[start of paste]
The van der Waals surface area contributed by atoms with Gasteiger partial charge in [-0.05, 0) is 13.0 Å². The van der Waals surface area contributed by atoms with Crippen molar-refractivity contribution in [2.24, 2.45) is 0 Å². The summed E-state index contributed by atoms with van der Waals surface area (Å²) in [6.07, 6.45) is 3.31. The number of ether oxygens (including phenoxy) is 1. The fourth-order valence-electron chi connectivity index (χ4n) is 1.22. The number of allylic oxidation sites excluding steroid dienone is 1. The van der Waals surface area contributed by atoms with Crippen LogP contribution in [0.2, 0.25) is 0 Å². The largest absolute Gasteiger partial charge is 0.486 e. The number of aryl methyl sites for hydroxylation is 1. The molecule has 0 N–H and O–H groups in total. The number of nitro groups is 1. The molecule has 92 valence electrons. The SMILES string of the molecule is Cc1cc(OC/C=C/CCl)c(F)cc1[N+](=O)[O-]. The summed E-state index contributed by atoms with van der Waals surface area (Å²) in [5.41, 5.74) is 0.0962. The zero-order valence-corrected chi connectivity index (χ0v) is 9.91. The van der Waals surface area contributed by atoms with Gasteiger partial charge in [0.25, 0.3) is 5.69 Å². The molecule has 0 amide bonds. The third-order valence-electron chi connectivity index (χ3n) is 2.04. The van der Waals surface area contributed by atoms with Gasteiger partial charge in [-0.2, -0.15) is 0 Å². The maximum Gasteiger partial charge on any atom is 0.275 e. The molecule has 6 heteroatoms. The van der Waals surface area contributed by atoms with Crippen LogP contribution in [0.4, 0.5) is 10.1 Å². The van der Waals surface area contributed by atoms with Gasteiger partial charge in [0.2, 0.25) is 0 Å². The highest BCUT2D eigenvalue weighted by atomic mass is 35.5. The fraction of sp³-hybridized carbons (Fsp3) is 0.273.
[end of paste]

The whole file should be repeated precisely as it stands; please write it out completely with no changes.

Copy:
The van der Waals surface area contributed by atoms with Gasteiger partial charge in [-0.05, 0) is 13.0 Å². The van der Waals surface area contributed by atoms with Crippen molar-refractivity contribution in [2.24, 2.45) is 0 Å². The summed E-state index contributed by atoms with van der Waals surface area (Å²) in [6.07, 6.45) is 3.31. The number of ether oxygens (including phenoxy) is 1. The fourth-order valence-electron chi connectivity index (χ4n) is 1.22. The number of allylic oxidation sites excluding steroid dienone is 1. The van der Waals surface area contributed by atoms with Crippen LogP contribution in [0.2, 0.25) is 0 Å². The largest absolute Gasteiger partial charge is 0.486 e. The number of aryl methyl sites for hydroxylation is 1. The molecule has 0 N–H and O–H groups in total. The number of nitro groups is 1. The molecule has 92 valence electrons. The SMILES string of the molecule is Cc1cc(OC/C=C/CCl)c(F)cc1[N+](=O)[O-]. The summed E-state index contributed by atoms with van der Waals surface area (Å²) in [5.41, 5.74) is 0.0962. The zero-order valence-corrected chi connectivity index (χ0v) is 9.91. The van der Waals surface area contributed by atoms with Gasteiger partial charge in [0.25, 0.3) is 5.69 Å². The molecule has 0 amide bonds. The third-order valence-electron chi connectivity index (χ3n) is 2.04. The van der Waals surface area contributed by atoms with Gasteiger partial charge in [-0.2, -0.15) is 0 Å². The maximum Gasteiger partial charge on any atom is 0.275 e. The molecule has 6 heteroatoms. The van der Waals surface area contributed by atoms with Crippen LogP contribution in [0.4, 0.5) is 10.1 Å². The van der Waals surface area contributed by atoms with Gasteiger partial charge in [0.2, 0.25) is 0 Å². The highest BCUT2D eigenvalue weighted by atomic mass is 35.5. The fraction of sp³-hybridized carbons (Fsp3) is 0.273.